After you get married, there’s more that you have to worry about than which kitchen appliances you’d like to keep and which you’d like to give away. When you combine households, you combine finances too, and this isn’t limited to your savings and checking.
As a married couple, you join together in debt, but how you join together is dependent on where you live. If you reside in a community property state, all of your debt is shared equally. Essentially, this means that if the two of you split up, each of you is responsible for half of it.
If you live in a common law state, the debt belongs to the person who accrued it. The only case in which you really share the responsibility is if you buy property together, such as a house or a piece of furniture, which can be considered a necessity for the family. Either way, you need to be careful with your credit. To find out more about how debt is divided, contact a tax advisor or legal counsel.
You want to preserve the person with the better credit ratings’ history if at all possible. If one of you is not responsible enough to repay debts on time for whatever reason, you may wish to keep that person’s name off of your loans. If that’s not possible because you need the dual income to be eligible for the loan, use automatic payments so you don’t have to worry about missing one.
Another thing to think about is whether or not you want to combine your insurance coverage. If you merge to a single insurance plan under one of your employers, it’s likely you can pay a lower rate. Many employers offer a family plan, which can be ideal if you hope to have children in the near future. This could save you hundreds of dollars a year.
If, instead, you decide to each keep your own existing health plan, which is perfectly okay, you can still claim one another on each other’s plans and receive what is called double coverage. With double coverage, your primary insurance (the one you’re your employer) covers most of your expenses, but your secondary insurance (your spouse’s plan) can pay some of the leftover charges; for example, possibly your copay. If you opt for double coverage, keep in mind that some doctors do not accept it as a form of payment. Also, it may not be worth the extra money you’ll have to pay in premiums.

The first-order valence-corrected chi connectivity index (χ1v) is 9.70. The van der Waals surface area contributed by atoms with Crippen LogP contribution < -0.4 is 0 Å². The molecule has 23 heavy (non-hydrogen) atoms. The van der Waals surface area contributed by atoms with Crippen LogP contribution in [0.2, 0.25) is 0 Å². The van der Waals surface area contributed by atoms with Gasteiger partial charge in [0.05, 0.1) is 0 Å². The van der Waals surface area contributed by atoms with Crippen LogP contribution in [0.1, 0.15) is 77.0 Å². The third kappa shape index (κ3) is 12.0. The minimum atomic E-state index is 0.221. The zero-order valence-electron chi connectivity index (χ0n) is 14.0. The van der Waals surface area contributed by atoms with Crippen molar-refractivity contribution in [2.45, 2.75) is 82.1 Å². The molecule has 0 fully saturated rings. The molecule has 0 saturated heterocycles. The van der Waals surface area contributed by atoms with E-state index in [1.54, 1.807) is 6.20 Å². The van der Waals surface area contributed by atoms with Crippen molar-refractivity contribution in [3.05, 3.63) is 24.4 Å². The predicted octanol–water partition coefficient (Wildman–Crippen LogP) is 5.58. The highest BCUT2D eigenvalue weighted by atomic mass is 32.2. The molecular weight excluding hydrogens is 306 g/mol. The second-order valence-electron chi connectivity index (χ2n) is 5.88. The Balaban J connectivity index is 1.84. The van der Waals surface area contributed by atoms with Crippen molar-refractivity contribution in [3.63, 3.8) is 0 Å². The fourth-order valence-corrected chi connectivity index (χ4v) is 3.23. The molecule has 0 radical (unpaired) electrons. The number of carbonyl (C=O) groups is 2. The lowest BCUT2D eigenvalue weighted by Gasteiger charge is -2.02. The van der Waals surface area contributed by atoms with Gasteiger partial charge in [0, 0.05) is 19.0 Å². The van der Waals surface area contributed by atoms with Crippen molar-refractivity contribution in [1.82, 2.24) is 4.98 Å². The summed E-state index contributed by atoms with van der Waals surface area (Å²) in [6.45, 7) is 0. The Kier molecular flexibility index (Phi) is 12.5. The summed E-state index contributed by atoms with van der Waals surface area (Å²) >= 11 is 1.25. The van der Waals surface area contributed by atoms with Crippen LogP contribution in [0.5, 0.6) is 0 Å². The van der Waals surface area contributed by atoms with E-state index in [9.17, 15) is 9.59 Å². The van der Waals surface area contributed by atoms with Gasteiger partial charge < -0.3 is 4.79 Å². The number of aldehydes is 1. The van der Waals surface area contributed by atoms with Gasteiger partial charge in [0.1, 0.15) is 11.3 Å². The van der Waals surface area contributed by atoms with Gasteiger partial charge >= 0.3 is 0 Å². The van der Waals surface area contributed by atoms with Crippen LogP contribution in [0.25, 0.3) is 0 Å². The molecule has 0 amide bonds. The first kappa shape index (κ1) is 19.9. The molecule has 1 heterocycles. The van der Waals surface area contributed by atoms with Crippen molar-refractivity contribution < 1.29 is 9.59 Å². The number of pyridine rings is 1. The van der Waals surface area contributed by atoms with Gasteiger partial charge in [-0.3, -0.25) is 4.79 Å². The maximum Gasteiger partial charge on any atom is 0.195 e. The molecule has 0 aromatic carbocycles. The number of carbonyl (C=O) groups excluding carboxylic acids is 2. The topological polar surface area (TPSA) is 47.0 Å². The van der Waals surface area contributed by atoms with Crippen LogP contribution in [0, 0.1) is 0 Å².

Another way you can potentially save money is by combining your car insurance. Most companies offer some kind of multiple vehicle discount. Getting married sometimes makes you eligible for policies that you wouldn’t have been able to get before even if you were living in the same household.
Filing Your Taxes
There are two ways to file taxes when you’re married, either married filing jointly or married filing separately. It’s smart to file jointly if one spouse makes significantly more money than the other one. When you combine the income of both, you could end up in a lower tax bracket since the brackets are higher for married people than they are for singletons.
When you file separately, it’s essentially the same as both of you filing as if you were single. You may want to go with married filing separately if one spouse has a lot of deductions – enough that they are considerably more than what the standard deduction would be. This sometimes happens if one spouse has a significant amount of medical expenses. If this is the case, you could get more money back come April 15th or pay less in during the year by adjusting your withholding accordingly. It’s also a good idea to file separately if one of you is having some trouble with the IRS. That way the spouse that is in good standing is not responsible for the other’s mistakes. To find out more about your tax options, talk to your tax advisor or visit irs.gov.
Now that you’re married, it’s time for the more fiscally responsible spouse to start holding the other one accountable. If you want to have a financially healthy marriage, the time to start doing so is today.
This post is from our On Your Way site for young adults. Visit the site for more articles and video to increase your financial literacy!